Thursday, October 13, 2011

Smuggling in Devon

by Jenna Dawlish

In this post, I am going to talk a little about smuggling in Devon in it's hay-day in the late18th Century and early 19th Century.

Ever since there was taxes on goods, there has been smuggling, and Devon, with it's south coastline so close to France, and small bays and inlets made it the perfect place for smugglers.

For those not familiar with where Devon is this map shows the County of Devon (in red).

What was smuggled? Usually it was Brandy, Wine, lace, tea, silks and other luxury goods.

Who were the smugglers? The smugglers were divided into three groups:

1) The sea smugglers - skilled sailors, and familiar with the intricacies of the coastline where they lived, they knew the best ways to smuggle their wares out of the view of the excise men. Usually at night with little or no moon, and often in the winter when the excise ships were in harbour they would land their goods. Sailors who were smugglers were highly skilled to be able to cope with rough sea.

2) The land smugglers would convey the goods inland, ready to be stored and distributed.

3) The freighters or principals who were the brains behind the operations. These were often of higher social standing and would plan the smuggling operations, and pay the others once a job was done.

However, in most coastal towns and villages in Devon, where smuggling took place, pretty much everyone knew about the smuggling and were in some way party to it. Even if they weren't on the boats, once the goods were ashore they had to be hidden until they could be distributed and sold.

When I say everyone was involved, I mean everyone. Landowners, clergy, magistrates, common folk. Everyone.

Why were so many people involved in smuggling? The main reason was although these people were breaking the law by avoiding taxes on goods they were viewed as heros. They were helping poor people afford goods that they otherwise couldn't have afforded with tax on top. Especially tea and Brandy. And remember at this time, the middle classes were only just emerging through the start of the Industrial Revolution and there were not many people who were rich.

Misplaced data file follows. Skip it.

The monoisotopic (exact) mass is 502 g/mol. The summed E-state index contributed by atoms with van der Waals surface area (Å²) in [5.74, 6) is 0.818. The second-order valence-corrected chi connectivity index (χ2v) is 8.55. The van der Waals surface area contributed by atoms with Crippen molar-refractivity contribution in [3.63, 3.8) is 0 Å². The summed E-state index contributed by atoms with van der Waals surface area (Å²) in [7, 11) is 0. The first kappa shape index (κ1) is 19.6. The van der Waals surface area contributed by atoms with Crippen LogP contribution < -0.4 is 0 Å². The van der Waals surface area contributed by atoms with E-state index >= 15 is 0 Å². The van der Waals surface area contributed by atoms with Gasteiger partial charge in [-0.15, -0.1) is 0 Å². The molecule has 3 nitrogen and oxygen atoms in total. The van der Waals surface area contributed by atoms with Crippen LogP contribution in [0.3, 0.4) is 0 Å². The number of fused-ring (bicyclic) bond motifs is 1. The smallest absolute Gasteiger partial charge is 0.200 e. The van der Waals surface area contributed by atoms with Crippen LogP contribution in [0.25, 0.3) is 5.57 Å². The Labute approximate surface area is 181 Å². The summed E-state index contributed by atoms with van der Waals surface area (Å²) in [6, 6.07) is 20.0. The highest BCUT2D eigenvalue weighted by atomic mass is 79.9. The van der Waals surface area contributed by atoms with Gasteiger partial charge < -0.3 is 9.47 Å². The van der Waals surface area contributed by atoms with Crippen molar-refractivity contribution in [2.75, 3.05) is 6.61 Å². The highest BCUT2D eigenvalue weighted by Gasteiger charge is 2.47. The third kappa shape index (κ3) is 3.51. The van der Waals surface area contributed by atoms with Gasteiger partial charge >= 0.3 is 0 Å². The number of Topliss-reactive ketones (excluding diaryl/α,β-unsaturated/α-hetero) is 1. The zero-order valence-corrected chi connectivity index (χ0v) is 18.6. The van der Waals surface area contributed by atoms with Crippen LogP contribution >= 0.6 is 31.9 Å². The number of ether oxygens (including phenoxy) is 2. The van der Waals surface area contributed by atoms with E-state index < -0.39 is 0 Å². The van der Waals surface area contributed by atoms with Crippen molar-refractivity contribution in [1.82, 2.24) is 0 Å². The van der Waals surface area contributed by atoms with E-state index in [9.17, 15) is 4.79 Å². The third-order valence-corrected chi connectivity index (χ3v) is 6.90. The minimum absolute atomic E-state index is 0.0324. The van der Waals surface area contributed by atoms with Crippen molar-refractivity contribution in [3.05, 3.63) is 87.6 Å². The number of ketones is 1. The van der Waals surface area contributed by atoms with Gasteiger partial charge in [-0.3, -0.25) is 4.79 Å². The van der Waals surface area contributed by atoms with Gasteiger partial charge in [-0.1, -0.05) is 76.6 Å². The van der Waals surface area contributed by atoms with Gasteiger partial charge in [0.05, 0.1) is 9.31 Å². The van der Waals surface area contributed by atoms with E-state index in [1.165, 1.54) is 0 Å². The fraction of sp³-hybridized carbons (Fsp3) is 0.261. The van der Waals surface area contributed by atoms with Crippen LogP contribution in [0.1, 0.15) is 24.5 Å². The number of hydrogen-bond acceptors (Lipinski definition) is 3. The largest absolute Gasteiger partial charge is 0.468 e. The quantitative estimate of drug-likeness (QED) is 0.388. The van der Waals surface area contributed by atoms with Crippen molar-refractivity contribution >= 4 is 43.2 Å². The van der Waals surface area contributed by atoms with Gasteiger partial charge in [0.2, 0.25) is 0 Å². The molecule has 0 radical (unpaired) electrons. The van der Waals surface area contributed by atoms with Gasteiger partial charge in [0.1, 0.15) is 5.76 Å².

So whilst the smugglers were hailed as hero's and were law-breakers they still had a moral code. Smugglers would not steal or murder. They wouldn't stoop so low to do that. They were not pirates.

The excise men trying to stop the smuggling had a very hard time, because nobody would help them. On the few occasions people were reported and caught, they would find life very difficult.

In East Devon, a tollgate keeper informed on some smugglers he had an arguement with. Many people from three parishes (Sidbury, Salcombe Regis and Branscombe) marched through their villages carrying an effigy of the gate-keeper which they then burned.

How did they smuggle? Mostly the smugglers would go to France or the Channel Islands and load their boats with the contraband. They would then sail to an arranged place and unload. The goods were then hidden nearby until they could be distributed.

Where did they hide the contraband until it was distributed? All sorts of places. In lakes, barns, in tunnels under the ground. In East Devon, the coastal village of Salcombe Regis was a central smuggling hub where the church was used to store the smuggled goods. For almost 100 years, the vicars of Salcombe Regis were the ring-leaders in smuggling and their meetings would take place in the vicarage. There are tunnels that go between the vicarage and the church which were believed to be used to store the stash.